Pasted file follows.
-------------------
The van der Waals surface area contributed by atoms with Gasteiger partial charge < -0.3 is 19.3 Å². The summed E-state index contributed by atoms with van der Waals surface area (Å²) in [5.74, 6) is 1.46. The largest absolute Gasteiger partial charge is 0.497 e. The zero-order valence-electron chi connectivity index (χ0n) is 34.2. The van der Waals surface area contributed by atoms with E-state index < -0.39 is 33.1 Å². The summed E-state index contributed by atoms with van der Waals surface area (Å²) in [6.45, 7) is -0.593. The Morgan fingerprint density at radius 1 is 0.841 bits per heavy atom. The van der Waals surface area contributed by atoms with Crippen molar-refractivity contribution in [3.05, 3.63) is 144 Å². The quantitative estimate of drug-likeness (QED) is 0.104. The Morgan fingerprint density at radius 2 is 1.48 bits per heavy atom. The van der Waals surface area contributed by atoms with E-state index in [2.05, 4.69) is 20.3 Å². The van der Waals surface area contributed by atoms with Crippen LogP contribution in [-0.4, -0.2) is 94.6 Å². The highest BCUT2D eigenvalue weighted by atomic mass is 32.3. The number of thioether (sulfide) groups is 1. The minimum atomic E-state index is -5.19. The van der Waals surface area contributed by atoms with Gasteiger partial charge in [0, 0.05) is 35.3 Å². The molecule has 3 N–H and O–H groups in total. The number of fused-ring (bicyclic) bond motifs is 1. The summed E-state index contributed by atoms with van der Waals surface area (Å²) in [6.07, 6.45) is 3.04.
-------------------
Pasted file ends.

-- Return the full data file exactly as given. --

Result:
The van der Waals surface area contributed by atoms with Gasteiger partial charge < -0.3 is 19.3 Å². The summed E-state index contributed by atoms with van der Waals surface area (Å²) in [5.74, 6) is 1.46. The largest absolute Gasteiger partial charge is 0.497 e. The zero-order valence-electron chi connectivity index (χ0n) is 34.2. The van der Waals surface area contributed by atoms with E-state index < -0.39 is 33.1 Å². The summed E-state index contributed by atoms with van der Waals surface area (Å²) in [6.45, 7) is -0.593. The Morgan fingerprint density at radius 1 is 0.841 bits per heavy atom. The van der Waals surface area contributed by atoms with Crippen molar-refractivity contribution in [3.05, 3.63) is 144 Å². The quantitative estimate of drug-likeness (QED) is 0.104. The Morgan fingerprint density at radius 2 is 1.48 bits per heavy atom. The van der Waals surface area contributed by atoms with E-state index in [2.05, 4.69) is 20.3 Å². The van der Waals surface area contributed by atoms with Crippen LogP contribution in [-0.4, -0.2) is 94.6 Å². The highest BCUT2D eigenvalue weighted by atomic mass is 32.3. The number of thioether (sulfide) groups is 1. The minimum atomic E-state index is -5.19. The van der Waals surface area contributed by atoms with Gasteiger partial charge in [0, 0.05) is 35.3 Å². The molecule has 3 N–H and O–H groups in total. The number of fused-ring (bicyclic) bond motifs is 1. The summed E-state index contributed by atoms with van der Waals surface area (Å²) in [6.07, 6.45) is 3.04.